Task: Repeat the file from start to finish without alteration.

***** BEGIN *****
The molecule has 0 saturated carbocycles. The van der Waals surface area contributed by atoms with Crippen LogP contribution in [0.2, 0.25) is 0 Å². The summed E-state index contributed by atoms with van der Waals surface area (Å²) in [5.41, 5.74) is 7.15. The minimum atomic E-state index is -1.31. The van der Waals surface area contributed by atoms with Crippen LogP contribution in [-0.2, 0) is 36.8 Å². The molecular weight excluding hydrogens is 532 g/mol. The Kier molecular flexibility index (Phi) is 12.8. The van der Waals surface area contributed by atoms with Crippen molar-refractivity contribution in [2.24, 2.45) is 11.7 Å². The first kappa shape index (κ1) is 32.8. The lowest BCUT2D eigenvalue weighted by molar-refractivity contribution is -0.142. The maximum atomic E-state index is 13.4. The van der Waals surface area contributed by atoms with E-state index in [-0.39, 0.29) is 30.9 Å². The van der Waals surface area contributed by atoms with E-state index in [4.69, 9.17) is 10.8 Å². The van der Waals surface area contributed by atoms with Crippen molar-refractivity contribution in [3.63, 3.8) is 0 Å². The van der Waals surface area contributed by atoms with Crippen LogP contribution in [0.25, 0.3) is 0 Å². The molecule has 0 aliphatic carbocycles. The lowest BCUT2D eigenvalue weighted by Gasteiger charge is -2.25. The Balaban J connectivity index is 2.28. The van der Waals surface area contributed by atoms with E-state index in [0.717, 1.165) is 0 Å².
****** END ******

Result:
The molecule has 0 saturated carbocycles. The van der Waals surface area contributed by atoms with Crippen LogP contribution in [0.2, 0.25) is 0 Å². The summed E-state index contributed by atoms with van der Waals surface area (Å²) in [5.41, 5.74) is 7.15. The minimum atomic E-state index is -1.31. The van der Waals surface area contributed by atoms with Crippen LogP contribution in [-0.2, 0) is 36.8 Å². The molecular weight excluding hydrogens is 532 g/mol. The Kier molecular flexibility index (Phi) is 12.8. The van der Waals surface area contributed by atoms with Crippen molar-refractivity contribution in [2.24, 2.45) is 11.7 Å². The first kappa shape index (κ1) is 32.8. The lowest BCUT2D eigenvalue weighted by molar-refractivity contribution is -0.142. The maximum atomic E-state index is 13.4. The van der Waals surface area contributed by atoms with E-state index in [-0.39, 0.29) is 30.9 Å². The van der Waals surface area contributed by atoms with E-state index in [4.69, 9.17) is 10.8 Å². The van der Waals surface area contributed by atoms with Crippen molar-refractivity contribution in [3.63, 3.8) is 0 Å². The van der Waals surface area contributed by atoms with Crippen LogP contribution in [0.25, 0.3) is 0 Å². The molecule has 0 aliphatic carbocycles. The lowest BCUT2D eigenvalue weighted by Gasteiger charge is -2.25. The Balaban J connectivity index is 2.28. The van der Waals surface area contributed by atoms with E-state index in [0.717, 1.165) is 0 Å².